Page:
By now you've probably read that Elaine did not get to become herself again when her turn came up at the Inn; another fellow gets to have that experience, although for what it's worth, I don't think him becoming Elaine, specifically, was not part of his girlfriend's master plan. It could be, but Elaine is inclined to believe it's not, and I'm inclined to believe her.
The way she puts it, she, her sister, and her sister's boyfriend were on track to arrive at Old Orchard on Friday night. She falls asleep in the car - apparently that's a Mackenzie thing; the rolling wheels just sooth her somehow - and when she wakes up, the car is stopped in a rest area with her by herself. She gets out to look for her sister and maybe get herself a snack, and when she comes back the car is gone. She doesn't have her phone, the others don't notice she's gone until they reach the Inn, and then according to Elaine the boyfriend is the one that says she'll be okay and they can get her in the morning. Everyone changes that night, though.
Meanwhile, a Massachusetts State Police Officer finds her sitting on a park bench, guzzling coffee to keep awake through the night because she knows it's not safe for someone who looks like a ten-year-old to be on her own like this. She's taken to the station because she can't remember "mom's" or "dad's" phone number, says they were going to the Trading Post Inn, and the night clerk at the place down the street says, yes, the Mahoneys have checked in. By the time the local police get there, of course, there are no Mahoneys, just a young African-American couple whose story about being in a room with the Mahoneys' luggage makes no sense.
Around noon, I get a call, as Elaine is telling them that they came to Maine to visit me. Fortunately, more than a few people on the force like hot dogs and know me to say hello at least, and don't seem to seriously think I'm any sort of actual suspect. They just want to know something about the Mahoneys, and I tell them what I remembered from Elaine talking to them. I don't suggest that they may show up in a couple of weeks or so; a couple of other Inn guests saw the handbooks I left at the Inn after changing back and have me a call, saying that a wide investigation would just stir things up and make the issues with missing time and the like different for everyone, and since people tend to be changing back this early in the year, maybe we should let the Inn's curse smooth things out, like it seems to do.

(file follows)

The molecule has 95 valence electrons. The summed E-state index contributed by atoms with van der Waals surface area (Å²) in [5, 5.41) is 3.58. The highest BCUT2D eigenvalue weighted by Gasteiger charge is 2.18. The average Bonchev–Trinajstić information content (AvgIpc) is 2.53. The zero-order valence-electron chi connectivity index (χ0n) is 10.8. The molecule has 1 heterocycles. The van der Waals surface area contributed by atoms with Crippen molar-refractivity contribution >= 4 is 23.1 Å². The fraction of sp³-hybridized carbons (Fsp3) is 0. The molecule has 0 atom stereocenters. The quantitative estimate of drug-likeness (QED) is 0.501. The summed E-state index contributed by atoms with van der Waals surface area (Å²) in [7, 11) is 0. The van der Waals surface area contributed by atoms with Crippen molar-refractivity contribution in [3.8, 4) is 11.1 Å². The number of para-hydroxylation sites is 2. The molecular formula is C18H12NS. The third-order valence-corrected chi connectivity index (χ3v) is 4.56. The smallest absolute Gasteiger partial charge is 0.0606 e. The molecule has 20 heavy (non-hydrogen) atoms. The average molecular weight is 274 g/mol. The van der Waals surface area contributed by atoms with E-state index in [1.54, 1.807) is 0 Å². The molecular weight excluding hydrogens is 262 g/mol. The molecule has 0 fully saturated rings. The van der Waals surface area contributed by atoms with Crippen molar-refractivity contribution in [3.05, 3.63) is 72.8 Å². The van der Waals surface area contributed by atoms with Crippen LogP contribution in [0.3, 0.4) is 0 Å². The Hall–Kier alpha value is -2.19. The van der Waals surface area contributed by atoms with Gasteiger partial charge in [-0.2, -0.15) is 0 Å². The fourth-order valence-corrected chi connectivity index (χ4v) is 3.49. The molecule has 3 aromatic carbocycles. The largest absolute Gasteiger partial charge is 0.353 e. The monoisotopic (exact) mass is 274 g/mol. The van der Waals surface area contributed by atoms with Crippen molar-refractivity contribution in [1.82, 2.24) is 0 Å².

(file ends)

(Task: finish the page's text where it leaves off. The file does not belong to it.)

Of course, I can't do that entirely; as I'm walking out of the station, Elaine hears somebody call me by name and bolts from the table where she's sitting, running up and leaping at me. It's such a genuine scared-kid thing that I'm not entirely sure how to respond to it, but she seems okay when I put my arms around her and pick her up, though maybe that's because it gives her a chance to talk to me without someone overhearing. "You've got to do something, Cary - they're going to put me into foster care and the real Mahoneys don't know what's waiting for them!"
I say I'll think of something, and then ask the officers if she can come home with me. They shake their heads, saying not while they didn't know what was up, but if I want to fill out some forms, they can start a background check, just in case. So I tell Elaine to be good, getting a sarcastic look, and start doing some paperwork.
I get Missy's text message, so at least I can tell her that her body is in good hands when she drags her temporary guardian to the truck on Tuesday, though I can't say much more than "Elaine's doing well" without the other little girl and her mother thinking I'm suspicious. By then, I've talked with Missy a bit and we think we've figured out what's happened, that this Bing-Bing girl must have left the Inn while Max was sleeping, came back in, scoped out where Elaine's suitcase would be and then rushed Max out during one of the moments when there weren't any police.
We got a little more time to talk this afternoon; she does not like what Missy and Max are saying about things being like this for a year, but she was at least able to give me an email address for the Mahoneys along with her own (though she says not to use it, because it's probably monitored). I haven't heard back from them yet so I don't entirely know what's going to happen, but so far, it seems like everyone is at least safe, and apparently my application to be "Mackenzie's" temporary guardian is hung up on jurisdictional issues as much as anything. So, hopefully, will be able to figure more out soon.